Apart from their connections to fertility or survival, breasts are always at the centre of the gaze of male-dominated societies as the primary objects of desire for the menfolk. They often, tease, twist, daydream, and pass ridiculous, insulting or derogatory comments about the size, shape and colour of the breasts of the womenfolk as if it’s a gender ritual. Our movies, mass media and other cultural channels also have been taking part in this objectification for ages. As a result, anything and everything connected with breasts became instantly sexual and hence a taboo.

Deities, idols and pictures from the ancient times hint at a time when breasts were not a taboo, that accused of causing instant erotic impulses in men. As the world civilisations became more and more patriarchal, the role of breasts, along with that of women, was redefined and they compelled to shoulder the guilt of rousing men to the sin of the flesh. Such eyes of censorship are still the skeletons in the cupboard of our society, which is evident in the stringent remarks and reactions against the Grihalakshmi cover girl.

The other major criticism against the cover is sharpened by political correctness. It takes the magazine, head-on for using a model and adorning her with symbols of an elite Hindu woman. They also point out at the sensationalism and the resulting attention the cover has garnered. But, as long as Kasthuri, Gilu Joseph, Amritha, Manuela D'Avila, Larissa Waters, or any other woman is attacked for what they have chosen to do, such criticisms cancel itself on the face. The priority here is in the immediacy of body politics and not its correctness.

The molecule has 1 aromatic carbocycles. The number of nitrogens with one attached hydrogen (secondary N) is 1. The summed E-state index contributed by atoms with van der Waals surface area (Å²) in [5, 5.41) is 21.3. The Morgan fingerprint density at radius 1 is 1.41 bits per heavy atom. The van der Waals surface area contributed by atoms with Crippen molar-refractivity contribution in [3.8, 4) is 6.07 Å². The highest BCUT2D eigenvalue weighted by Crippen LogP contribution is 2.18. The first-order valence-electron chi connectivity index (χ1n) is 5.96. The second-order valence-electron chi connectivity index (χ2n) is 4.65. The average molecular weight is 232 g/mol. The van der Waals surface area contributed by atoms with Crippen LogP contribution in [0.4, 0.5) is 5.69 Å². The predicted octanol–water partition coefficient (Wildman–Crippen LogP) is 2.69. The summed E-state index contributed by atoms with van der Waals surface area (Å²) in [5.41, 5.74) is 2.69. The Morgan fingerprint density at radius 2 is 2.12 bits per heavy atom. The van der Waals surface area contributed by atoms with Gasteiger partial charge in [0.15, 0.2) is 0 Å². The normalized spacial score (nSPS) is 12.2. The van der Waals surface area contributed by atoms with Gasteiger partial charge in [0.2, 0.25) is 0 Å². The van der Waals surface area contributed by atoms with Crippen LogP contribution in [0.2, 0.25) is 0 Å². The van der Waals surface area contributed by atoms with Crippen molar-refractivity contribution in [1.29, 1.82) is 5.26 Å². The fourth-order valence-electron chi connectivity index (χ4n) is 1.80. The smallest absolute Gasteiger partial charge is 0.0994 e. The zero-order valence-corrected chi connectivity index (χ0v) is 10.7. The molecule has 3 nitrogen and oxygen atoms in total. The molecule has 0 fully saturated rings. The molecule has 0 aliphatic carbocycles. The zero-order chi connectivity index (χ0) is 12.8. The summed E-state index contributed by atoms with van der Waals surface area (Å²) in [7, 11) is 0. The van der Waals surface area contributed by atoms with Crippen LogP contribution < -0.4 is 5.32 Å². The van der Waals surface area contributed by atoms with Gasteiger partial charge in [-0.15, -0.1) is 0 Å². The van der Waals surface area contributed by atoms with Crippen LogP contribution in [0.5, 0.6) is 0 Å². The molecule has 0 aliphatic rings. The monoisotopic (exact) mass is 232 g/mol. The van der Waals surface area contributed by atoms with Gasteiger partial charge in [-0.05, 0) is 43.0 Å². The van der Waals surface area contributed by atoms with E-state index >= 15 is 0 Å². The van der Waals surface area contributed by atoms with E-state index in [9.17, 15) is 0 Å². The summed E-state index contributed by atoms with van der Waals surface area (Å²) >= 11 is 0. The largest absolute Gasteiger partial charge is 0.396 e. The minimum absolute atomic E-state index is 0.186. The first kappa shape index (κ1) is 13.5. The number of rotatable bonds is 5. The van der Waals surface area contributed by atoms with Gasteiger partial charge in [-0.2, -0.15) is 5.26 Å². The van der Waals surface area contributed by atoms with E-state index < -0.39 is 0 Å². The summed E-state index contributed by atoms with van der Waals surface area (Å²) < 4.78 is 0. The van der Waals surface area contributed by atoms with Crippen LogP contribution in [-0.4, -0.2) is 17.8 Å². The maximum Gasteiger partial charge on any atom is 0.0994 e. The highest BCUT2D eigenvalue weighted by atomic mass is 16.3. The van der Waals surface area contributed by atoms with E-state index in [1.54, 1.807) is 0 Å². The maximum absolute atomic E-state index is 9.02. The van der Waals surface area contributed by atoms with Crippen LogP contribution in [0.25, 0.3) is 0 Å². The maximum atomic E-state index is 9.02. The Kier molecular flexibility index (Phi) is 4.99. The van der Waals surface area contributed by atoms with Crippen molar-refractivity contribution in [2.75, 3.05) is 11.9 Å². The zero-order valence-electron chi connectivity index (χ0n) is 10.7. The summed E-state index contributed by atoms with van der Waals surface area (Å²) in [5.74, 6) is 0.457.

Another crucial argument is that using a non-mother professional model for such a gender-sensitive campaign lowers it to a stunt, whereas cases like Amrita breastfeeding her baby is genuine awareness. Considering the fact that the latest trends and fashions are always assimilated by consumer products and services for their marketing purposes, and, if body politics have become a trend or fashion that cannot be ignored by a mainstream, consumer magazine like Grihalakshmi, it’s a positive turn and far-reaching twist.

This controversy will be replaced by a new one within two weeks. But the cover picture as a statement of body politics and the cultural shock it generated will linger and carry forward as a political and social cue. It’s political intentions are not constrained within the pages of the magazine and the same picture will be criticised for its lean towards elitist Hindu woman image propagated by a majority of cultural vehicles. It’s the natural course an image which bear the weight of a political statement, either knowingly or unknowingly.

The mass media has played a pivotal role in the objectification of women so far and it's high time it gives the due back. After an unjust era of objectification, it is the era of vengeance by the so called objects. And, history underlines such act of vengeance with myths like a self amputated breast that burned down a city of injustice into ashes within hours. Men (and women), those breasts you ogle at are not just breasts anymore, but a political statement, beware!